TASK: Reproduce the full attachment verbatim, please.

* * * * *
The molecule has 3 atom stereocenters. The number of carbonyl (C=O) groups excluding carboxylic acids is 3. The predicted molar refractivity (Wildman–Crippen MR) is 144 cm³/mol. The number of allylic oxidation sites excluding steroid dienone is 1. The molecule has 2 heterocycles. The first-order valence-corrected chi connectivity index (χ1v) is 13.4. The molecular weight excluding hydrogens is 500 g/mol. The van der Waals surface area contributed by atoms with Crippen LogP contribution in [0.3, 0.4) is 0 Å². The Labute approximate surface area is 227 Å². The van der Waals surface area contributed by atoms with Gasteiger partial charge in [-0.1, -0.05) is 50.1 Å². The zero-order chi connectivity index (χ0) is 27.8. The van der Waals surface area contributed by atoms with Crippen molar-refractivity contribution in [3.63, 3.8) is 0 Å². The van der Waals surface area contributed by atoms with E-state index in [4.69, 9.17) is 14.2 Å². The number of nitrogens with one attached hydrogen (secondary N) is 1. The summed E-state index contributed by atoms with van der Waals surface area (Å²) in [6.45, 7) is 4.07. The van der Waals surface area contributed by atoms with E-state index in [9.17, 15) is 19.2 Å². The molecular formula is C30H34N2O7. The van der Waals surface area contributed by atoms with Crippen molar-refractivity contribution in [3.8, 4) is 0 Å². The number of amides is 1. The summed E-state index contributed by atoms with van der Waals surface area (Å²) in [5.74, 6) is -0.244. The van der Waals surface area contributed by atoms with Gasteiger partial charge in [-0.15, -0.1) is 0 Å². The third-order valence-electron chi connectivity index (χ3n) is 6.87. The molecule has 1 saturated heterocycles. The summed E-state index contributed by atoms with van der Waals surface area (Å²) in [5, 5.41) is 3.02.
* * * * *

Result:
The molecule has 3 atom stereocenters. The number of carbonyl (C=O) groups excluding carboxylic acids is 3. The predicted molar refractivity (Wildman–Crippen MR) is 144 cm³/mol. The number of allylic oxidation sites excluding steroid dienone is 1. The molecule has 2 heterocycles. The first-order valence-corrected chi connectivity index (χ1v) is 13.4. The molecular weight excluding hydrogens is 500 g/mol. The van der Waals surface area contributed by atoms with Crippen LogP contribution in [0.3, 0.4) is 0 Å². The Labute approximate surface area is 227 Å². The van der Waals surface area contributed by atoms with Gasteiger partial charge in [-0.1, -0.05) is 50.1 Å². The zero-order chi connectivity index (χ0) is 27.8. The van der Waals surface area contributed by atoms with Crippen molar-refractivity contribution in [3.63, 3.8) is 0 Å². The van der Waals surface area contributed by atoms with E-state index in [4.69, 9.17) is 14.2 Å². The number of nitrogens with one attached hydrogen (secondary N) is 1. The summed E-state index contributed by atoms with van der Waals surface area (Å²) in [6.45, 7) is 4.07. The van der Waals surface area contributed by atoms with E-state index in [9.17, 15) is 19.2 Å². The molecular formula is C30H34N2O7. The van der Waals surface area contributed by atoms with Crippen molar-refractivity contribution in [3.8, 4) is 0 Å². The number of amides is 1. The summed E-state index contributed by atoms with van der Waals surface area (Å²) in [5.74, 6) is -0.244. The van der Waals surface area contributed by atoms with Gasteiger partial charge in [-0.15, -0.1) is 0 Å². The third-order valence-electron chi connectivity index (χ3n) is 6.87. The molecule has 1 saturated heterocycles. The summed E-state index contributed by atoms with van der Waals surface area (Å²) in [5, 5.41) is 3.02.